There are two dangers: You either inspire the other side's partisans to mobilize, or you present yourself as such a menace to the citizenry that you scare voters who might sit out the election, and they go to the polls to vote you out.
The IRS scandal isn't likely to encourage either of these outcomes. The public seems to think the matter is worth pursuing. Fifty-eight percent surveyed in a recent Bloomberg poll say Congress is spending the right amount of time on the investigation or should spend more. Forty-three percent of those surveyed in a recent NBC News/Wall Street Journal poll said IRS scrutiny of conservative groups was part of a widespread effort by those in government, compared with 29 percent who saw it as a case of a few officials acting on their own. Even 63 percent of Democrats want an independent prosecutor to investigate the IRS abuses.
When it comes to other scandals, the public seems to think there's enough smoke there, too. In a new NBC News/Wall Street Journal poll respondents were asked separately about Benghazi, the IRS scandal, and the Justice Department’s monitoring of journalists, and in each case at least 55 percent said the incident raised doubts about “the overall honesty and integrity of the Obama administration.” In January, self-described independents gave Obama high marks for being "honest and straightforward." Now only 27 percent do. According to a recent Bloomberg poll, 47 percent of Americans say they don't believe Obama is telling the truth when he says he didn't know the IRS was giving extra scrutiny to conservative groups. (Forty percent say he is being truthful).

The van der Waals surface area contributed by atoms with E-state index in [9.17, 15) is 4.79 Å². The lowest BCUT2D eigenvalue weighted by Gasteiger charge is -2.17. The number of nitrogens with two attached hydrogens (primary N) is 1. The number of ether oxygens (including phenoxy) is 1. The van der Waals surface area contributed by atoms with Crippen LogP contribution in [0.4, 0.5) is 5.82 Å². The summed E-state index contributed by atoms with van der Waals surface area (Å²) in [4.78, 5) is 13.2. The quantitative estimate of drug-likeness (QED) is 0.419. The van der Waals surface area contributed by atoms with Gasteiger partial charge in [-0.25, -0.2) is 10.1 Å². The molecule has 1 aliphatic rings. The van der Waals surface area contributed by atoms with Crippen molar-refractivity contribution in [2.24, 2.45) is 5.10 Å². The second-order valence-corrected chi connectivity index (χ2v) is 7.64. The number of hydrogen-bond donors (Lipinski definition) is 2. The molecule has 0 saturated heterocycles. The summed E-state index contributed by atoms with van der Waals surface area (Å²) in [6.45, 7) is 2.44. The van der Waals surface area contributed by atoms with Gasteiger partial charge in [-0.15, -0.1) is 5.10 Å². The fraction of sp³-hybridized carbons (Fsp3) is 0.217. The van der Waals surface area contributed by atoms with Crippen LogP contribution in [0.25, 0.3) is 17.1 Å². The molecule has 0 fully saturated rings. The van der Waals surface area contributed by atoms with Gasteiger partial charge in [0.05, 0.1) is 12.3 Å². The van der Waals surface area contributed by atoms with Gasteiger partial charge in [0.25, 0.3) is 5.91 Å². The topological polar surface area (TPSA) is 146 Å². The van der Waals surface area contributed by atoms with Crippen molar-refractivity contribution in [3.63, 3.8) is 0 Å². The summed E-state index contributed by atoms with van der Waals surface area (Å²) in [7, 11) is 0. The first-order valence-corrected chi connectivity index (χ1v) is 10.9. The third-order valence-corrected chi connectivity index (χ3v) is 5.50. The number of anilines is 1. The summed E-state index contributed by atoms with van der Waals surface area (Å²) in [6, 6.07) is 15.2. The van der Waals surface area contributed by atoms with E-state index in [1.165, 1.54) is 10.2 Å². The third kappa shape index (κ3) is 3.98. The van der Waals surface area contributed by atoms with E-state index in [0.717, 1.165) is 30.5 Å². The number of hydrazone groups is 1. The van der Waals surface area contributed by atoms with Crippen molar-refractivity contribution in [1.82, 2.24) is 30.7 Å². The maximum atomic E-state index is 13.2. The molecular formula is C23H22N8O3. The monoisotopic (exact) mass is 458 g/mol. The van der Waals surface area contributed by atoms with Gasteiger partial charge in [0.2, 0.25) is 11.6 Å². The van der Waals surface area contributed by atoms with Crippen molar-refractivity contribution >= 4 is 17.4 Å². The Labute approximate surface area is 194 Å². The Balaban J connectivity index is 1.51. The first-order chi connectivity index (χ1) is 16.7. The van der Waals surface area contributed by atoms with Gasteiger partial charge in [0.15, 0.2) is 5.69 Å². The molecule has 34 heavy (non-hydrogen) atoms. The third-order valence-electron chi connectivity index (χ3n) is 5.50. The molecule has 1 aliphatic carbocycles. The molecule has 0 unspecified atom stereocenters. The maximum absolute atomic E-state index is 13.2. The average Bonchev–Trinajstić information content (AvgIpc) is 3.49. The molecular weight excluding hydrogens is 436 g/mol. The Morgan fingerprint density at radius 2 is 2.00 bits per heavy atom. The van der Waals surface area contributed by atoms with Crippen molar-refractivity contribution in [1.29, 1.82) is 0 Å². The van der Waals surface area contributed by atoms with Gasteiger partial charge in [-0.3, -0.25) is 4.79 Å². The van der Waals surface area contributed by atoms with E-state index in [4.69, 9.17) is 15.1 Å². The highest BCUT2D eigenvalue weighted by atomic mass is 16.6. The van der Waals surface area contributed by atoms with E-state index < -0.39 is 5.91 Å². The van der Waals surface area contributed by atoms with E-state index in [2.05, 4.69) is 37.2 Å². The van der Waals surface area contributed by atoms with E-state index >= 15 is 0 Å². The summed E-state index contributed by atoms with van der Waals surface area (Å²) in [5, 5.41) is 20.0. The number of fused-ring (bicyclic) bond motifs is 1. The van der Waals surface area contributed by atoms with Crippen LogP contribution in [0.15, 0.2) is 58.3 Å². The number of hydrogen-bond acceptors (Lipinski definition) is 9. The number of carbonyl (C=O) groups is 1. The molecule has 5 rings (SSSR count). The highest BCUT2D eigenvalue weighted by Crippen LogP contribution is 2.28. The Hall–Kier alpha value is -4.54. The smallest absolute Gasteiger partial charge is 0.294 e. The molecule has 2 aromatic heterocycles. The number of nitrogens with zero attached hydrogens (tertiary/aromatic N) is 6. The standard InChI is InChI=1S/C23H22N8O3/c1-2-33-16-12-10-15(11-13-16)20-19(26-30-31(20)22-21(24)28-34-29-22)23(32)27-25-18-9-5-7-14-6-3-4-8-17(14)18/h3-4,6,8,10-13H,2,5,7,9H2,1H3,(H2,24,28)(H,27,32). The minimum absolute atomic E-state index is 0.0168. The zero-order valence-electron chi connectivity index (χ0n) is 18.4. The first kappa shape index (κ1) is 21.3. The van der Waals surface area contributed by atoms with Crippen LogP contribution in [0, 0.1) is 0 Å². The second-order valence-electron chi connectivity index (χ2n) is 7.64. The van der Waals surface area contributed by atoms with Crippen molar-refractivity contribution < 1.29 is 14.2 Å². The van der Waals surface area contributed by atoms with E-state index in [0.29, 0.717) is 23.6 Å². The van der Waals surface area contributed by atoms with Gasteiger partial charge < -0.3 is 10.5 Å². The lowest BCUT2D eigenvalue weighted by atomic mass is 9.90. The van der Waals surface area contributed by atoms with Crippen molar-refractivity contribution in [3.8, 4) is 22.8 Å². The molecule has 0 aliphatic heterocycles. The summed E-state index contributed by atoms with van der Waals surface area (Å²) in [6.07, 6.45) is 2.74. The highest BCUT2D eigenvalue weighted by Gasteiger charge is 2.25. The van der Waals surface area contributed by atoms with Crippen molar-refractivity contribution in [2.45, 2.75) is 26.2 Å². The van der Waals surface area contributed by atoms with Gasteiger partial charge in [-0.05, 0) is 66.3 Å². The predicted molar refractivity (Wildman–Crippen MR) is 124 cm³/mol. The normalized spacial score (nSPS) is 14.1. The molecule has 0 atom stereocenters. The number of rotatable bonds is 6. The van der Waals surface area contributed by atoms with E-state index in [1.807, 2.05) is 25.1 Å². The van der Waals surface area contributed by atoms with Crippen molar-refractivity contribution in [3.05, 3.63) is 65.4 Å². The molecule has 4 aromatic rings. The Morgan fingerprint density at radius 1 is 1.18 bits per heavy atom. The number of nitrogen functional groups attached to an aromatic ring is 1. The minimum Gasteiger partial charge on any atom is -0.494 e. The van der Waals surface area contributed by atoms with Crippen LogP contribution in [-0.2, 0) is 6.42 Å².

Thursday, June 6, 2013
Scandalabra Overreach? Not Likely.
At Slate, John Dickerson says that "in a nonpresidential election year where base motivation is even more important, the IRS investigations offer perhaps the greatest opportunity for Republicans to score free points in the history of politics." He explains that there is little risk of overreach: